Spring Skin Thing

August 28, 2018

Pets Training and Boarding investigates spring skin issues, and what you can be doing now to best prepare your pet for a healthy happy coat.

For many cat and dog owners, springtime signals problematic skin. Itchy, flaky and the constant sound of pets licking and biting their paws. This can leave owners feeling frustrated and confused as to why their precious pet has suddenly come under fire from allergens.

Linda Vogelnest BVSc, MACVSc, FACVSc Specialist Veterinary Dermatologist agrees that springtime can signal distress for some pets.

“Spring is the time when pollen counts start to rise, so allergic dogs and cats can have flares of signs,” she says. There is now much more known about pollen allergies in dogs and cats – antihistamine therapy and a range of safe treatments are available as well as stronger drugs like oral cortisone.”

The great news is that if your dog is showing symptoms there are many options that can now help reduce the itch and the possible side effects untreated allergies pose, such as hot spots and yeast infections of the skin.

“The first port of call is the local veterinarian, but specialists are available for and allergy testing, desensitising, and for determining the most suitable and safe control plan for dogs and cats with allergies.”

HOT TIP
If a dog or cat is known to have pollen allergies, keeping them inside on windy days, when mowing the lawn, or following rain when pollen counts quickly rise, may be helpful.

Prevention
You can also help prepare your pet for spring time with supplements and diet.
“Omega-6 oils (e.g. evening primrose) may help with improving the skin barrier (to keep allergens out, and reduce drying), and Omega-3 oils (e.g. fish oil, flax seed oil) may help reduce inflammation,” Dr Vogelnest says.

She is also quick to note that the supplements will take up to six to eight weeks to work and take full effect so it’s important to start the supplements before the allergies symptoms appear. A good nutritionally balanced diet is also important when it comes to allergies and overall skin health.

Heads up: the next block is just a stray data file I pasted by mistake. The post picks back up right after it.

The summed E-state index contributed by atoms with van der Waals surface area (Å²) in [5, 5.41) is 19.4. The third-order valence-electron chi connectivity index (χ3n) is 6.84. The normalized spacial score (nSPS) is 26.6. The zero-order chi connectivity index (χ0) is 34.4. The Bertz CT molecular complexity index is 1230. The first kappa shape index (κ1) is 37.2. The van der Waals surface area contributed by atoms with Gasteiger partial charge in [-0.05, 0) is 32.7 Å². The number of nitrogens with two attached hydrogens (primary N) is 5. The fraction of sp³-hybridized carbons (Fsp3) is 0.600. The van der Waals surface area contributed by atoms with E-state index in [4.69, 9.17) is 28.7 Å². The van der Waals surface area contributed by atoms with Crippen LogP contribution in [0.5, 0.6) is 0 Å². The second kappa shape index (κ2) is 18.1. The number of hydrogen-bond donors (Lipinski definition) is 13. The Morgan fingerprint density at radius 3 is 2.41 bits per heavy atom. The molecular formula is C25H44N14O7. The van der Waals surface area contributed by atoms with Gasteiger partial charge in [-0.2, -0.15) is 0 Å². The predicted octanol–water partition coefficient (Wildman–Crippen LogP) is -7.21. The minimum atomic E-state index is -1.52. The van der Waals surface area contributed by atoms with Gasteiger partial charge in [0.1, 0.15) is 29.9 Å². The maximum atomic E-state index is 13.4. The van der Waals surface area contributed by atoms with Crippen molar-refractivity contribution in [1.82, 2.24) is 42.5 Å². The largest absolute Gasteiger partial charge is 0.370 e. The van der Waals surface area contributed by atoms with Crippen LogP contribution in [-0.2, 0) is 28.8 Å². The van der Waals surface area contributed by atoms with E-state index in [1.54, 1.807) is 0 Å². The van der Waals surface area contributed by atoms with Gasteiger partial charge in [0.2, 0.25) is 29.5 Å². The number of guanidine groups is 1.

“Ensure they have a nutritionally balanced diet as the first important step, as general health is reflected in skin and haircoat health,” she says “If they don’t have any skin problems, don’t bathe too frequently – only every month or so is probably optimal, but if you do bathe them more often, ensure to use a gentle shampoo and to moisturise with a conditioner after every bath. If they have a history of skin problems, particularly allergies, many dogs (and some cats) improve with more regular bathing (e.g. every 1-2 weeks), but again choice of gentle shampoos, and moisturising is important.”

It’s also advised to say away from chemicals and perfumes unless they are 100% natural. This includes the washes you use on your pet’s bedding.

What about human shampoo?
“The pH of human skin is much lower (ie more acidic) than dog skin, so using shampoos designed for humans can upset the skin pH and potentially change the normal bacteria and yeast living in small numbers on the skin surface,” Dr Vogelnest warns. “Some human shampoos can also irritate when there is sensitive skin. It’s more important to avoid them when your dog has skin problems (i.e. tends to have sensitive skin) and when bathed more often. A dog with normal skin that has an occasional bath with human shampoo rarely has problems.”

«
»